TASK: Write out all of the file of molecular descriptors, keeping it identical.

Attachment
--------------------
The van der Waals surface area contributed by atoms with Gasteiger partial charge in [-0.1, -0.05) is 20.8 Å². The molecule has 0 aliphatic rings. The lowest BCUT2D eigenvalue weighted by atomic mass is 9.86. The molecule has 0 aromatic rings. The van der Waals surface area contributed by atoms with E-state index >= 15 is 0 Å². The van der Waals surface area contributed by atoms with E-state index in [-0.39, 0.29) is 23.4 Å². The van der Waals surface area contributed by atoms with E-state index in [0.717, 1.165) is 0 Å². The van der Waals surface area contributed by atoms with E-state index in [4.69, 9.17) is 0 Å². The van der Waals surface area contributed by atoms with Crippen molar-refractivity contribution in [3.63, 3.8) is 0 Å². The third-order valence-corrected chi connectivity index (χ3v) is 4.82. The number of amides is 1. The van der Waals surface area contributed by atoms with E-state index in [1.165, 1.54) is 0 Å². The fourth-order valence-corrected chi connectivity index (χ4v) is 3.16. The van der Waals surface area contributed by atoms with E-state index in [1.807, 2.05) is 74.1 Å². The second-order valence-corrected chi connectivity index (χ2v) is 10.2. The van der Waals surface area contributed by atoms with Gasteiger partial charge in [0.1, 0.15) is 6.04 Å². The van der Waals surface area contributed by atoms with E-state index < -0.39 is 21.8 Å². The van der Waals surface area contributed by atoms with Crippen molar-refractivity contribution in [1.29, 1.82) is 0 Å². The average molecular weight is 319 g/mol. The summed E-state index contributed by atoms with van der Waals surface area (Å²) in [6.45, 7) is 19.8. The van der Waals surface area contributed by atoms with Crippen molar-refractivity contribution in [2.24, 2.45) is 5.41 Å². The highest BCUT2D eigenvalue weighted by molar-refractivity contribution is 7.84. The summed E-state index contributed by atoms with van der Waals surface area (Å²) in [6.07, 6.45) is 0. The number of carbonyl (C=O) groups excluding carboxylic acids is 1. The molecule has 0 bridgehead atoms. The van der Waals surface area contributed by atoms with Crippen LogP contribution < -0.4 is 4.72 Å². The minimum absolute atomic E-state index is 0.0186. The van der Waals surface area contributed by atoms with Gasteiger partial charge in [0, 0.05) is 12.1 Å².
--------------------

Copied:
The van der Waals surface area contributed by atoms with Gasteiger partial charge in [-0.1, -0.05) is 20.8 Å². The molecule has 0 aliphatic rings. The lowest BCUT2D eigenvalue weighted by atomic mass is 9.86. The molecule has 0 aromatic rings. The van der Waals surface area contributed by atoms with E-state index >= 15 is 0 Å². The van der Waals surface area contributed by atoms with E-state index in [-0.39, 0.29) is 23.4 Å². The van der Waals surface area contributed by atoms with E-state index in [0.717, 1.165) is 0 Å². The van der Waals surface area contributed by atoms with E-state index in [4.69, 9.17) is 0 Å². The van der Waals surface area contributed by atoms with Crippen molar-refractivity contribution in [3.63, 3.8) is 0 Å². The third-order valence-corrected chi connectivity index (χ3v) is 4.82. The number of amides is 1. The van der Waals surface area contributed by atoms with E-state index in [1.165, 1.54) is 0 Å². The fourth-order valence-corrected chi connectivity index (χ4v) is 3.16. The van der Waals surface area contributed by atoms with E-state index in [1.807, 2.05) is 74.1 Å². The second-order valence-corrected chi connectivity index (χ2v) is 10.2. The van der Waals surface area contributed by atoms with Gasteiger partial charge in [0.1, 0.15) is 6.04 Å². The van der Waals surface area contributed by atoms with E-state index < -0.39 is 21.8 Å². The van der Waals surface area contributed by atoms with Crippen molar-refractivity contribution in [1.29, 1.82) is 0 Å². The average molecular weight is 319 g/mol. The summed E-state index contributed by atoms with van der Waals surface area (Å²) in [6.45, 7) is 19.8. The van der Waals surface area contributed by atoms with Crippen molar-refractivity contribution in [2.24, 2.45) is 5.41 Å². The highest BCUT2D eigenvalue weighted by molar-refractivity contribution is 7.84. The summed E-state index contributed by atoms with van der Waals surface area (Å²) in [6.07, 6.45) is 0. The number of carbonyl (C=O) groups excluding carboxylic acids is 1. The molecule has 0 bridgehead atoms. The van der Waals surface area contributed by atoms with Crippen LogP contribution < -0.4 is 4.72 Å². The minimum absolute atomic E-state index is 0.0186. The van der Waals surface area contributed by atoms with Gasteiger partial charge in [0, 0.05) is 12.1 Å².